Silencing Gen. PetraeusThe evidence that Gen. David Petraeus, formerly the commander of U.S. troops in Afghanistan, the author of the current Army field manual, Princeton Ph.D., and, until last week, the director of the Central Intelligence Agency, was forced to resign from the CIA to silence him is far stronger than is the version of events that the Obama administration has given us.
The government would have us believe that because the FBI confronted Petraeus with his emails showing a pattern of inappropriate personal private behavior, he voluntarily departed his job as the country’s chief spy to avoid embarrassment. The government would also have us believe that the existence of the general’s relationship with Paula Broadwell, an unknown military scholar who wrote a book about him last year, was recently and inadvertently discovered by the FBI while it was conducting an investigation into an alleged threat made by Broadwell to another woman. And the government would as well have us believe that the president learned of all this at 5 p.m. on Election Day.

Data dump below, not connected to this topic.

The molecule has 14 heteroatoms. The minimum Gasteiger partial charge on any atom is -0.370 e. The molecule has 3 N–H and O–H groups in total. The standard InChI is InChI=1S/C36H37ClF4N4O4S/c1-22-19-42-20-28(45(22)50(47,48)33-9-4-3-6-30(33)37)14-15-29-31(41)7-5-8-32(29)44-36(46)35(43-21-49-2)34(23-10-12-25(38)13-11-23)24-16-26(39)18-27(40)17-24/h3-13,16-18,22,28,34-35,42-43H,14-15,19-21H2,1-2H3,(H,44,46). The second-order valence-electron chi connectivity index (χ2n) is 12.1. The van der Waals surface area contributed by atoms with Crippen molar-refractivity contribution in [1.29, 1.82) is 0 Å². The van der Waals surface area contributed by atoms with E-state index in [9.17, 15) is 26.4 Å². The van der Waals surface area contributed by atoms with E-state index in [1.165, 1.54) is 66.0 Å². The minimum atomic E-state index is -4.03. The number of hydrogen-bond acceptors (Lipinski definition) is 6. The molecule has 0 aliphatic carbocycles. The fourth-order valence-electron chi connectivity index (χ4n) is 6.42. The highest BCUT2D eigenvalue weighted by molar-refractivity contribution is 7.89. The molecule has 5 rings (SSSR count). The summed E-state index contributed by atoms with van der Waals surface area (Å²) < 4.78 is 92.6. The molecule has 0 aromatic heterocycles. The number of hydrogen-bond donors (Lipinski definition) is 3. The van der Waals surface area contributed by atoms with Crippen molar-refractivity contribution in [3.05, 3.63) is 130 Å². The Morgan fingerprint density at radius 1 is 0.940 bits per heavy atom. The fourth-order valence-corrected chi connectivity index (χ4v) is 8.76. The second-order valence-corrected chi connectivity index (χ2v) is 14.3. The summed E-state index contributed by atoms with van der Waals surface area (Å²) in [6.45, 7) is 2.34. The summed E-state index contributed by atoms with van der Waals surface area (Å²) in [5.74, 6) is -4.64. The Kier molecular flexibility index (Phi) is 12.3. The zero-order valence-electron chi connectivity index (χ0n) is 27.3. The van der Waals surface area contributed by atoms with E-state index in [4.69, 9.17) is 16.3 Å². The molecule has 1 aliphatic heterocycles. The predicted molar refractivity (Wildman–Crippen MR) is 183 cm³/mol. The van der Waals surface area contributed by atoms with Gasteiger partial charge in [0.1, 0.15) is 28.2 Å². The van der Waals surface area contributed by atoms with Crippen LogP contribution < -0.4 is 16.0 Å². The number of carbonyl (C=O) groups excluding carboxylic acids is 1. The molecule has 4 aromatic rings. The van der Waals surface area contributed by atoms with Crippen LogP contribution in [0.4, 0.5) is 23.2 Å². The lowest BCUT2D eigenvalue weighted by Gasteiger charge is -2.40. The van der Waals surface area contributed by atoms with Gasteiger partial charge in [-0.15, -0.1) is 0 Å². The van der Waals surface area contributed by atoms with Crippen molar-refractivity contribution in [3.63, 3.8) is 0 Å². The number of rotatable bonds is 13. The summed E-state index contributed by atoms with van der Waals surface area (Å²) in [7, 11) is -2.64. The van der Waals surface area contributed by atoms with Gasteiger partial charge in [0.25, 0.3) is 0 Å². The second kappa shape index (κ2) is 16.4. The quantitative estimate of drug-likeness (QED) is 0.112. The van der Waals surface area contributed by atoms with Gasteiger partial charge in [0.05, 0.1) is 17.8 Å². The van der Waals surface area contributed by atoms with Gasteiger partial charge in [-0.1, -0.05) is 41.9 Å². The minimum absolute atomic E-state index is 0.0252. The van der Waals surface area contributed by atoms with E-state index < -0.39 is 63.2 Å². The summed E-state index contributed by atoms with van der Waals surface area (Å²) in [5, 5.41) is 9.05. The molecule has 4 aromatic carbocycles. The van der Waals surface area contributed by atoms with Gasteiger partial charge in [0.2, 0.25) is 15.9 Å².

We now know that the existence of a personal relationship between Broadwell and Petraeus had been suspected and whispered about by his senior-level colleagues and by his personal staff in the military, who worried that it might become publicly known, since before the time that he came to run the CIA.
We also know that when he was nominated to run the CIA, that nomination was preceded by a two-month FBI-conducted background check that likely would have revealed the existence of his relationship with Broadwell. The FBI agents conducting that background check surely would have seen his visitor logs while he commanded our troops and would have interviewed his military colleagues and regular visitors and those colleagues who knew him well and worked with him every day, and thus learned about his personal life. That’s their job.
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